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Nobody's Child

by Marsha Forchuk Skrypuch
ISBN: 1550024426


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A Review of: Nobody∆s Child
by M.J. Fishbane

Marsha Forchuk Skrypuch's sequel to her 1999 novel, Nobody's Child, continues the story of three orphaned children during the Adana Massacre of 1909. Both of these books offer gripping stories. One can read them separately, but in order to see these character's lives in all their depth, I would recommend reading them both. That way the reader can fill in plot gaps, and also see how Skrypuch plays with the narrative.
In The Hunger, Paula's eating disorder is paralleled with the events taking place during her Armenian grandmother's childhood. When Paula falls off the balance beam in gym class, she is chastised by a fellow classmate. Mortified, she decides that in order to protect herself and earn the respect of her classmates, she is going to lose weight. Meanwhile, she receives an assignment in history class to research her family's past. Paula discovers that her grandmother was one of the deportees during the Armenian Genocide. As Paula's body deteriorates, she undergoes a mystical experience: she finds herself inside the body of her great-grandmother Marta, and experiences first-hand the hardship her grandmother endured.
In Nobody's Child, Skrypuch stays within the historical context. The children, Mariam, Marta and Onnig, are joined by their orphaned friend Kevork when their parents are killed during the Adana massacre. Skrypuch provides alternating perspectives. While Marta is the central voice of experience in the first book, Mariam and Kevork are the focus of this novel. We do not see much of Marta's experience in the sequel. That is why it's worth reading The Hunger (Marta is featured in the second half).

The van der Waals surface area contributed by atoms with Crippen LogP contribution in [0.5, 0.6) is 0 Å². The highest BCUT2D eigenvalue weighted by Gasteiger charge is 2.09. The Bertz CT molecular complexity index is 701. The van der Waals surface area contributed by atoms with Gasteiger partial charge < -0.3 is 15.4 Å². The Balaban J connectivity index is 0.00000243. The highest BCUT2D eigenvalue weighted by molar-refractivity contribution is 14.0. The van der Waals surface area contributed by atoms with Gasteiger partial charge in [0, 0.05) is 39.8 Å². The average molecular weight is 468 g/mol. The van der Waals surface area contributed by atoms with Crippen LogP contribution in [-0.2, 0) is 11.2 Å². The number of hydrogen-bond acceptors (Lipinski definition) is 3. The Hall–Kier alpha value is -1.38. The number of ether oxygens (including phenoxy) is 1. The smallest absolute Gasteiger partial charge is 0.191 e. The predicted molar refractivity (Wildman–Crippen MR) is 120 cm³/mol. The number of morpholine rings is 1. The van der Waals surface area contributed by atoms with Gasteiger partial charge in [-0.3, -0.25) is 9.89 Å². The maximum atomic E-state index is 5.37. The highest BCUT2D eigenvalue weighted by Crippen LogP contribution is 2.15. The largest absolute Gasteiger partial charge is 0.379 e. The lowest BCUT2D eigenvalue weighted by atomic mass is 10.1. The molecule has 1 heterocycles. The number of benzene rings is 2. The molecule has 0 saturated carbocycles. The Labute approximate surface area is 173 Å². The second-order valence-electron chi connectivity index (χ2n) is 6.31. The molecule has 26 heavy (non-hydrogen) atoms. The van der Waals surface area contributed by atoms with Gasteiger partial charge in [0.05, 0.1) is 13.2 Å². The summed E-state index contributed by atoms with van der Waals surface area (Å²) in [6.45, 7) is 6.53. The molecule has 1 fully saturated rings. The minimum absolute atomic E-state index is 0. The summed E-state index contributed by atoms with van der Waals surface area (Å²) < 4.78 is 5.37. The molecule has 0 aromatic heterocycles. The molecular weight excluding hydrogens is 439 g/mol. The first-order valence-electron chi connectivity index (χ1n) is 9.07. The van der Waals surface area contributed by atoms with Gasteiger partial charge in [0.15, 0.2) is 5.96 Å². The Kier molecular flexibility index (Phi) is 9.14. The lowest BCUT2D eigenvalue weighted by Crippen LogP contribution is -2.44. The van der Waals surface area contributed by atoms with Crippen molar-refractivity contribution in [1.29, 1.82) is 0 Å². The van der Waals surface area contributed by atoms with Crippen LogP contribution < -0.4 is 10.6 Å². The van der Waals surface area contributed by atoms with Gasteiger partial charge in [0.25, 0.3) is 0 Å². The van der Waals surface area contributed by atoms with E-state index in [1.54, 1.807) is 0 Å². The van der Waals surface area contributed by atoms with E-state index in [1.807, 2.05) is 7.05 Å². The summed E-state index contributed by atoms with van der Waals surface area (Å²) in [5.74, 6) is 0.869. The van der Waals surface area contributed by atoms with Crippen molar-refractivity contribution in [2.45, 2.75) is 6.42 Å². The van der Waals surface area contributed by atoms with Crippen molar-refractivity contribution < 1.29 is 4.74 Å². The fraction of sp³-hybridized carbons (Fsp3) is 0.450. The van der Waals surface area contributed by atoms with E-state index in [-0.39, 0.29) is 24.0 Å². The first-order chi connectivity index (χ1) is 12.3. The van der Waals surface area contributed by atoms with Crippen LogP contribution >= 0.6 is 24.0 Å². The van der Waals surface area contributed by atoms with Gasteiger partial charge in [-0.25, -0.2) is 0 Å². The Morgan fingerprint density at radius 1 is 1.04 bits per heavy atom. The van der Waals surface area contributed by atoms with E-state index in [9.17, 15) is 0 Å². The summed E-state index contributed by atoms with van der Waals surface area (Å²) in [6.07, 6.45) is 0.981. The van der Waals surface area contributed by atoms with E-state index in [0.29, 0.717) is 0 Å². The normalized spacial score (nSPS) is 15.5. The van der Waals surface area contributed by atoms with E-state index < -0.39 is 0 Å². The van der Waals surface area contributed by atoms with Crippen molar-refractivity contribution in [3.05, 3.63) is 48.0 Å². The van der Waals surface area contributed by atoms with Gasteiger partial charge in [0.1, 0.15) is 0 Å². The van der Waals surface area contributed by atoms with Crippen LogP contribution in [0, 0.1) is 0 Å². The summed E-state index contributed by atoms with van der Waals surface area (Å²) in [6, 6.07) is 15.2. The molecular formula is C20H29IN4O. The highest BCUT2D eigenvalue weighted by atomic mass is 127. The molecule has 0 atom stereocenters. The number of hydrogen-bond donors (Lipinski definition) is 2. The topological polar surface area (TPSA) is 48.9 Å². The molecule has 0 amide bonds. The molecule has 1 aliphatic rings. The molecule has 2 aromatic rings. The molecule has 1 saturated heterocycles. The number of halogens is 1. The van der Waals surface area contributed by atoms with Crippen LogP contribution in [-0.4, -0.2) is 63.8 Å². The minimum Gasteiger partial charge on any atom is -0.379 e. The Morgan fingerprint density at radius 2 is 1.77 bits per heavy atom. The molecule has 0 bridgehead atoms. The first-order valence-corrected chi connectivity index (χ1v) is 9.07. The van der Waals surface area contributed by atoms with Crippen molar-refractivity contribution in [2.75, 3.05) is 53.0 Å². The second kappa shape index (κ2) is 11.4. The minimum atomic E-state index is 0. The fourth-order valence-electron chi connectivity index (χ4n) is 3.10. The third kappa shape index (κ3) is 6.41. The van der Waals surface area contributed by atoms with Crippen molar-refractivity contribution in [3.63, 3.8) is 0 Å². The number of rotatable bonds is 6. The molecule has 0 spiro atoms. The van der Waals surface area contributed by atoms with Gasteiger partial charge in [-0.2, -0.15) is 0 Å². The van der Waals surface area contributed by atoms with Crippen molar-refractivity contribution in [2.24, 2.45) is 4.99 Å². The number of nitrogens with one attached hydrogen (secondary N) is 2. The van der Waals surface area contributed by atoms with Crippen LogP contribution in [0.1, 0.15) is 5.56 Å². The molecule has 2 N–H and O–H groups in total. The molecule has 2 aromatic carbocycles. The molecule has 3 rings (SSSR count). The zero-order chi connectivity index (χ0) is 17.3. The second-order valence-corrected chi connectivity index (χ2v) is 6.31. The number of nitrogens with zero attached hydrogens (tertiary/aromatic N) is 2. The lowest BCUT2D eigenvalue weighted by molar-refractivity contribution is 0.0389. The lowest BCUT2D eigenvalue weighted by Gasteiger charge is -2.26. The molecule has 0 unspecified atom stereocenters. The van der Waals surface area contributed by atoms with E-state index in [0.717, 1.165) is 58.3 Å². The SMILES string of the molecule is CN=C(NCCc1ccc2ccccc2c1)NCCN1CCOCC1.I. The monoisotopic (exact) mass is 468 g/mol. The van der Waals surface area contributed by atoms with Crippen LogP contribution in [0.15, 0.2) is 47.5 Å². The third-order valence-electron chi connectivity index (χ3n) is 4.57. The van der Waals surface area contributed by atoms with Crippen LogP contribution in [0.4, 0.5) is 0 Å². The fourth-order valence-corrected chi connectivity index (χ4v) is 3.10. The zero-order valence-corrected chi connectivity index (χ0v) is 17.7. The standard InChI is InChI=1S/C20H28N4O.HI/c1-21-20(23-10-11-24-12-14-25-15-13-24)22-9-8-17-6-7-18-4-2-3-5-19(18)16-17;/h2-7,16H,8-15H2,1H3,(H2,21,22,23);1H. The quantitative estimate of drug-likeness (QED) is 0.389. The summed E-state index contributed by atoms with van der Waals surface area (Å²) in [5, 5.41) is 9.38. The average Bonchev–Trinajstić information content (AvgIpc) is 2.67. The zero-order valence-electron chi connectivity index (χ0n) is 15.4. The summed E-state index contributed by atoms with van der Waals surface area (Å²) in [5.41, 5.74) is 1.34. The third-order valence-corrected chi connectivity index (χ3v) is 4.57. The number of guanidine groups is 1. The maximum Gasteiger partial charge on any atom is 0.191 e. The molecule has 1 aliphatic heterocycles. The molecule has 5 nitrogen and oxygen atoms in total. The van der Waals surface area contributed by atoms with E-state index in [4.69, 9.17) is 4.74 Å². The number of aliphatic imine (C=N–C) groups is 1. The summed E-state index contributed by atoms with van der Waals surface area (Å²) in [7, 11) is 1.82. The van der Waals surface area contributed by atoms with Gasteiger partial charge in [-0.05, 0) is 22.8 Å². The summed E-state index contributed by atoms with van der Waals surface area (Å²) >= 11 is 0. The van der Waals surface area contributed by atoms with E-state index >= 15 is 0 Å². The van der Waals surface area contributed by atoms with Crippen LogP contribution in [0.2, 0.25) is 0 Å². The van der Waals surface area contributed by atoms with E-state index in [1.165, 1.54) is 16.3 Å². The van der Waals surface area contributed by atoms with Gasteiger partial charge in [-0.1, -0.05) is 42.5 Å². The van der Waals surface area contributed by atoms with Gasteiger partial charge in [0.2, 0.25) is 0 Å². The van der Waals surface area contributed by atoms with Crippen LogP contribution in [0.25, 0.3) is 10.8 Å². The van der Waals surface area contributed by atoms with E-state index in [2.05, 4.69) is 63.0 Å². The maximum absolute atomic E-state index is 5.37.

Skrypuch does not stereotype the Armenians or Turks in her novel. Her website refers educators and parents to other websites that provide information on how to teach young people about genocide. Although there are Turkish characters who kill Armenians, and some who are involved in conspiracies and the slave trade, Skrypuch also has Turkish families aiding Armenians and willing to risk their lives to hide and adopt Armenian children.
The one frustration I felt with both of these novels stems from the fact that there's no conclusion. If on the other hand, Skrypuch's plan is to write a trilogy, then she has succeeded in keeping the reader hooked. The characters are so well developed that I really cared about what happened to them. I only hope that Skrypuch is planning to continue their story.
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